Historically, population control has been by Famine, Pestilence, and War (FPW). The pertinent question is whether civilization can come up with a better, more humane, and more universally acceptable means. So far, China is the only major nation of our time that has even tried to find a better way and in our high-minded moral superiority, we demonized them for it.

The irony of it is that back in the 1970s the Republican party being championed by former California's former governor, Ronald Reagan, along with his pal Charlton Heston were citing superior intellect in promoting "ZPG," for Zero Population Growth. Our younger generation will probably be surprised to know that they actually proposed sex education in public schools, free dissemination of birth control devices (condoms, IUDs, etc.), family planning classes in community colleges, Planned Parenthood clinics nationwide, and even government-provided abortion and vasectomy services, all of which were being pursued worldwide through United Nation's UNICEF. 

That effort continued into President Reagan's first term in the White House but came to an abrupt end when strategists warned that reelection required increasing their party base. Suddenly, photo ops showed Reagan having a religious conversion on abortion morality, which was a direct appeal to the Evangelical Religious Right. Interestingly, his religious conversion concurrently embraced the much less moral need for 2nd Amendment firearm rights, which appealed to rural America where law enforcement is woefully inadequate. It brought them into the Republican fold. FPW was on the march. Wars for promoting our form of government worldwide were now 'holy wars." Remember the Sandinistas and the Oliver North scandal?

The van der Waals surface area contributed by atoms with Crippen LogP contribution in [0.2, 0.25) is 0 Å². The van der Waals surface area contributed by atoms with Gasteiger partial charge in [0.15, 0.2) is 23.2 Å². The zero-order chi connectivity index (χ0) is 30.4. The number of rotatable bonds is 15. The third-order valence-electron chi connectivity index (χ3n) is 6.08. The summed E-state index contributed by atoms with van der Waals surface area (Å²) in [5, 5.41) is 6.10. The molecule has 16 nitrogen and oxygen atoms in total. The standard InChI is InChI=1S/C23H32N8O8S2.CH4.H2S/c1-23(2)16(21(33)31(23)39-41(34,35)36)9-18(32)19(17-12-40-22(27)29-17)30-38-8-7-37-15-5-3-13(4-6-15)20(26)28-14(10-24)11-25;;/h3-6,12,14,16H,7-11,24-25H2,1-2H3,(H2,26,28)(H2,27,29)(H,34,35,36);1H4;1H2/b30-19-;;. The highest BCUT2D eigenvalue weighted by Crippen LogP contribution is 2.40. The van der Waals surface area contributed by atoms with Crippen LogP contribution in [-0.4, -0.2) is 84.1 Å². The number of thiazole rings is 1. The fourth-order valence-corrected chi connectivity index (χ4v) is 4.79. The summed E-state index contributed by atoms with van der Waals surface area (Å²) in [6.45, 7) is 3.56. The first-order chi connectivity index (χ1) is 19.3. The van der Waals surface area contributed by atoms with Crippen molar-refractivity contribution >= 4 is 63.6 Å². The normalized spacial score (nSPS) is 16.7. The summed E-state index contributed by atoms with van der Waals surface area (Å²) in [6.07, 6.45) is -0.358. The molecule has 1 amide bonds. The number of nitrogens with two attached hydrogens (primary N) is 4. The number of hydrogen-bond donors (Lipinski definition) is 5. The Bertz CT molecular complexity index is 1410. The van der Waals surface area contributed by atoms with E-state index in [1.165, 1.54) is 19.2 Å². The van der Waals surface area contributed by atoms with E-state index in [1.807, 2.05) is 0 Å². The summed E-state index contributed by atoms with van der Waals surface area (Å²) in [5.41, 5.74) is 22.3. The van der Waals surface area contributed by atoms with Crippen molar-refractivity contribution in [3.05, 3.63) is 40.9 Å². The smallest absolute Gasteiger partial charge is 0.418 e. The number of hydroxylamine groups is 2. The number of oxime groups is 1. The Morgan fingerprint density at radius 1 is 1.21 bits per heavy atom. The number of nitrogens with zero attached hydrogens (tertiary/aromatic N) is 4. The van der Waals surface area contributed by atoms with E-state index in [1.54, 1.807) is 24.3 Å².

Suddenly taking the potential for life from a fetus that hasn't developed a consciousness became a crime, but taking life from a human who has a full consciousness isn't.

All this demonstrates how group identification in this competitive world eternally persists amongst us all. 

So how can an acceptable ZPG that is more humane than FPW be found when various ethnic groups, including US, view population dominance of "their kind" (or ours) to be essential for survival? Are some more deserving or entitled to survive than others?

Anyone who can solve that enigma should win the highest peace prize of all time.

Al Williams
Oak Harbor, Washington


On a scale of 10, your last two issues, Sierra, I would rate at ZERO! 

Cleveland Spence
Aztec, New Mexico


Dear editors,

I am so heartened to see discussion of women’s leadership, family planning and population, and climate change in the magazine. Even better: It’s not even women’s history month! Truly, conversations about women, reproductive freedoms, and education are inextricably linked to environmental issues. Women—particularly Native women—have long been the leaders in environmental activism.

It’s about time these are mainstream conversations!


Elizabeth Sutton 
Cedar Falls, Iowa